Hypertriglyceridemia

Background

  • ~5% of acute pancreatitis caused by high triglycerides[1]
  • Etiologies
    • Familial hypertriglyceridemia, autosomal dominant with variable penetrance
    • Secondary forms
  • TG levels > 2000mg/dL almost always have both secondary and genetic form[2]
  • 1.7% of US estimated to have [TG] between 500-2000[3]
Hypertriglyceridemia green top.jpg
  • May present with normal serum lipase levels

Pathophysiology

  • Excess TG hydrolyzed by increased concentration of pancreatic lipase
  • Produces increased concentration of free fatty acids that exceeds binding capacity of albumin
  • Micelles are formed that attack platelets, vascular endothelium and acinar cells
  • Ischemia and pancreatic injury result
  • An acidic environment potentiates free fatty acid toxicity

Clinical Features

Hypertriglyceridemic Pancreatitis

Signs/symptoms of pancreatitis

  • Pain is the most common symptom and is often characterized by:[4]
    • Persistent
    • Localizes to epigastric area, around waist, RUQ, or occasionally LUQ
    • Radiates to back
    • The onset may be less abrupt and the pain poorly localized
  • Nausea/vomiting noted in most
  • Abdominal distention is frequent complaint
  • Cullen sign (ecchymosis of periumbilical region) - intrabdominal hemorrhage
  • Turner sign (ecchymosis of flanks) - retroperitoneal hemorrhage
  • Pulmonary Findings
    • Hypoxemia, ARDS, tachypnea
    • Indicates severe pancreatitis
      • Diaphragmatic inflammation, pancreatico-pleural fistula

Differential Diagnosis

Epigastric Pain


Evaluation

  • Triglycerides; Severely elevated (at least >500 mg/dL, generally >1,000 mg/dL)
    • Lipids in serum may interfere with other lab tests
      • Falsely low Na+, amylase

Pancreatitis workup

  • Rule out other causes of pancreatitis (e.g. gallstone pancreatitis)
  • In general, if triglycerides >1000, can assume this is cause of pancreatitis
  • Lipase level >3x upper limit of normal
    • Sensitivity 82-100%, specificity 82-100%[5]
    • Negative lipase does not exclude pancreatitis in chronic/recurrent disease
    • Absolute value not associated with prognosis or severity
  • Characteristic findings on ultrasound or CT


Management

Management of acute pancreatitis in the setting of hypertriglyceridemia

  • Evidence for management based on case series and reports[6][7]
  • Insulin drip - most dramatic and rapid intervention, with reduction within 24 hrs
    • 5-10 units/hr with or without dextrose infusion to maintain BSs ~150mg/dL
    • May require higher dosages for diabetics, 0.1–0.3 U/kg/hr
    • Titrate to BS 140–180mg/dL[8]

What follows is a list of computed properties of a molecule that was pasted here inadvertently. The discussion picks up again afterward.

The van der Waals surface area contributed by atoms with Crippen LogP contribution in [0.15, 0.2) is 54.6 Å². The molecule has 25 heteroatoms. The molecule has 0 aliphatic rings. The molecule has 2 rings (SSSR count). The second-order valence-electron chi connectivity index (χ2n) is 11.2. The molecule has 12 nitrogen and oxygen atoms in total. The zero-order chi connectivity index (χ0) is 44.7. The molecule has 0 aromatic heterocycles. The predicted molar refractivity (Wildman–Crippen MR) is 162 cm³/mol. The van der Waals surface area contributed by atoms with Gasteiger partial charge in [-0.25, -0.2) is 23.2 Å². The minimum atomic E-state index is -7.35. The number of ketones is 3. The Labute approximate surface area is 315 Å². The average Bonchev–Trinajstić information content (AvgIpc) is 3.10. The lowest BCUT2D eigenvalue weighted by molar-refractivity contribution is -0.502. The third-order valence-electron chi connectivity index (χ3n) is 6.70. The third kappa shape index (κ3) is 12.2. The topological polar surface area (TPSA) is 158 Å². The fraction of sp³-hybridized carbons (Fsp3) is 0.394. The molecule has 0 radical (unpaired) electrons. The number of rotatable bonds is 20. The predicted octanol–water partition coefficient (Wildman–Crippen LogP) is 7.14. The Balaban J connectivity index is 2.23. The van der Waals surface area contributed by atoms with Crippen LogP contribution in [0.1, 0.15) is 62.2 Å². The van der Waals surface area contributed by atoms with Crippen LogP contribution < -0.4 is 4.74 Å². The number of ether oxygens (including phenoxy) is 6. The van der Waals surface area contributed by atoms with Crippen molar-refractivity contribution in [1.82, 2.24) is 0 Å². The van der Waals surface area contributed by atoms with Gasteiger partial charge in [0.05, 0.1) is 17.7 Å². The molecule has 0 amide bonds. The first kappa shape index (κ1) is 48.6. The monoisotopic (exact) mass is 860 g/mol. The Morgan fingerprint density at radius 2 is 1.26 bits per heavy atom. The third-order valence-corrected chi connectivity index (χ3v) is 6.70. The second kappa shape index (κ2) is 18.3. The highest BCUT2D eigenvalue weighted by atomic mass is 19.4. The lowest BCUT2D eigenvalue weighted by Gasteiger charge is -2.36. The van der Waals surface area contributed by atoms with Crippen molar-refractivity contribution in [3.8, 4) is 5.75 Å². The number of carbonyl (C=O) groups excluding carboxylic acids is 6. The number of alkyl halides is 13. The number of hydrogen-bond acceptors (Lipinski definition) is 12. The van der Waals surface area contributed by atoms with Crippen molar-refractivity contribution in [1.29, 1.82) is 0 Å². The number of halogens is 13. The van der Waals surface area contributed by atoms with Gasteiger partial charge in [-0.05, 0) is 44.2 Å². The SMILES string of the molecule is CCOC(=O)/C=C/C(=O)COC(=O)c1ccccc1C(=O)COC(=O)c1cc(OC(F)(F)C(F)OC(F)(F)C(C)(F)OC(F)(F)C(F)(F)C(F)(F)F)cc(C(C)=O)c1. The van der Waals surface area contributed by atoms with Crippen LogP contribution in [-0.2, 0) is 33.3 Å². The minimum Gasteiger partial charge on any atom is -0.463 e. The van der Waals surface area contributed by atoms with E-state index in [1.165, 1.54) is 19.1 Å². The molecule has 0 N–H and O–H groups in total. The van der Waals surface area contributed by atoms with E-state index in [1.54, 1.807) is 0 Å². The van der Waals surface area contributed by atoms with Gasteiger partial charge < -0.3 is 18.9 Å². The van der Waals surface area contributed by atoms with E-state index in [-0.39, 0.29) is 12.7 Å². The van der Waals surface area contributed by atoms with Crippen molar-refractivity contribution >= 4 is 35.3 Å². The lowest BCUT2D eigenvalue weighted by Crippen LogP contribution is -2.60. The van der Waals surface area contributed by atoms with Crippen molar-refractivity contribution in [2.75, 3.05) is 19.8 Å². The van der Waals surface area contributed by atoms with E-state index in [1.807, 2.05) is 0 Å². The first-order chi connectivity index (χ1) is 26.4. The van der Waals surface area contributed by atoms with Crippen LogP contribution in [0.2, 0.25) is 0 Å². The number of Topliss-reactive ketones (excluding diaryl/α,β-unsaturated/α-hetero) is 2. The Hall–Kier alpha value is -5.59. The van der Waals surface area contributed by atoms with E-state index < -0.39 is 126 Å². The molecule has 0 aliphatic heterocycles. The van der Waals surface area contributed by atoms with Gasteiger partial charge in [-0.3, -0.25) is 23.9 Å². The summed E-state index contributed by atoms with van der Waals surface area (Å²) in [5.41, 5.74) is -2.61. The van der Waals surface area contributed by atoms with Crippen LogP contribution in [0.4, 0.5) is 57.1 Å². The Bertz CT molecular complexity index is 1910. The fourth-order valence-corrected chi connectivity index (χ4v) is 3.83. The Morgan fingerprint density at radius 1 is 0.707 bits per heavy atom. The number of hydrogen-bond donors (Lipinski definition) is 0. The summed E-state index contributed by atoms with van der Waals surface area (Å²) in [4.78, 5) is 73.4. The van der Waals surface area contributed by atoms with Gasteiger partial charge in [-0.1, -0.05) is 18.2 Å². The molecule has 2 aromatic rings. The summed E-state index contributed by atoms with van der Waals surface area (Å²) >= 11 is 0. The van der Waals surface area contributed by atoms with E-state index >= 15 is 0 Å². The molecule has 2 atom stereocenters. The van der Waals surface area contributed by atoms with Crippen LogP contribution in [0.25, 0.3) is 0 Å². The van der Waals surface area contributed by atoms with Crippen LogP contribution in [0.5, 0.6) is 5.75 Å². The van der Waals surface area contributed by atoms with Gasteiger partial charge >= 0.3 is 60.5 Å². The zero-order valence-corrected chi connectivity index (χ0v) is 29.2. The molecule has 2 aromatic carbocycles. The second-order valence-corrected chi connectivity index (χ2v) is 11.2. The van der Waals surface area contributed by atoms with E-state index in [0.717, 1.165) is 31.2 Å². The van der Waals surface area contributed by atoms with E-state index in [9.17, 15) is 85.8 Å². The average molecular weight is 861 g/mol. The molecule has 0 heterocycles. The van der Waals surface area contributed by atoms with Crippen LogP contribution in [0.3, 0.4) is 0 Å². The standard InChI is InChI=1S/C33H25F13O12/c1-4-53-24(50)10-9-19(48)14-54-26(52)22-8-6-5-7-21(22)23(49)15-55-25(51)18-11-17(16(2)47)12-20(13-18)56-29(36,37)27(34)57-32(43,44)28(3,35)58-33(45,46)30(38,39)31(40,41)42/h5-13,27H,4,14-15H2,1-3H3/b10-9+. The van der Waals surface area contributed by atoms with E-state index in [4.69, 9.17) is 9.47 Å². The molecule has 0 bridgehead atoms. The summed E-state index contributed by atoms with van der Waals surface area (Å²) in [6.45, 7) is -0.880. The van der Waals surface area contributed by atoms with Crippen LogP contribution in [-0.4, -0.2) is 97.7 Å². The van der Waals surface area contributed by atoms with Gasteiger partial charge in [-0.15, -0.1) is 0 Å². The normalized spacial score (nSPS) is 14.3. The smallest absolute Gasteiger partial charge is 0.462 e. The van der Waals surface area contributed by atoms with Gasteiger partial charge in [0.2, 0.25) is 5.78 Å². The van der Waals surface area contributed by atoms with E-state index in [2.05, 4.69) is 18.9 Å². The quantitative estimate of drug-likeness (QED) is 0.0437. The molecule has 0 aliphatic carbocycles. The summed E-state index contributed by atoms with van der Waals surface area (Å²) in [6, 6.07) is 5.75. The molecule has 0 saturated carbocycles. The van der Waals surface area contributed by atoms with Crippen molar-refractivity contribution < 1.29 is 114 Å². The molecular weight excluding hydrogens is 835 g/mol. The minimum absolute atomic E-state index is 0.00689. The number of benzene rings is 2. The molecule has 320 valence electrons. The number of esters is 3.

• Treat concurrent hypothyroidism if present
  • Pain control
  • Niacin 500mg QD
  • Gemfibrozil or fenofibrate
  • Max dose statin, 81mg ASA
  • Heparin q8 SC, effect short-lived
  • NPO initially
  • May advance diet starting at TG level < 1000mg/dL with resolution of abdominal pain/pancreatitis symptoms
    • No fat diet
    • Low calorie diet
  • Follow TG levels, goal < 500-1000mg/dL by discharge

Plasma exchange

  • Therapeutic plasma exchange, for 1-3 days (sickest patients)
  • For euglycemic patients, not routine first line
  • Requires central venous access

Disposition

  • Asymptomatic hypertriglyceridemia is treated as an outpatient
  • For acute pancreatitis, ICU or step-down for frequent labs, insulin drip

See Also

External Links

References

  1. Yadav D, Pitchumoni CS. Issues in hyperlipidemic pancreatitis. J Clin Gastroenterology 2003;36:54-62.
  2. Yuan et al. Hypertriglyceridemia: its etiology, effects and treatment. CMAJ 2007;176:1113-1120.
  3. Brown, Virgil W. Et al. “Clinical Lipidology Roundtable Discussion: Severe Hypertriglyceridemia.” Journal of Clinical Lipidology 2012; 6:397-408
  4. Cite error: Invalid <ref> tag; no text was provided for refs named NEJM
  5. Yadav D, Agarwal N, Pitchumoni CS. A critical evaluation of laboratory tests in acute pancreatitis. Am J Gastroenterol. 2002 Jun;97(6):1309-18.
  6. Santana YR et al. Treatment of severe hypertriglyceridemia with continuous insulin infusion. Case Reports in Critical Care. June 2011.
  7. Poonuru S et al. Rapid Reduction of Severely Elevated Serum Triglycerides with Insulin Infusion, Gemfibrozil and Niacin. Clin Med Res. 2011 Mar; 9(1): 38–41.
  8. Schaefer EW. Management of Severe Hypertriglyceridemia in the Hospital: A Review. Journal of Hospital Medicine Vol 7|No 5|May/June 2012.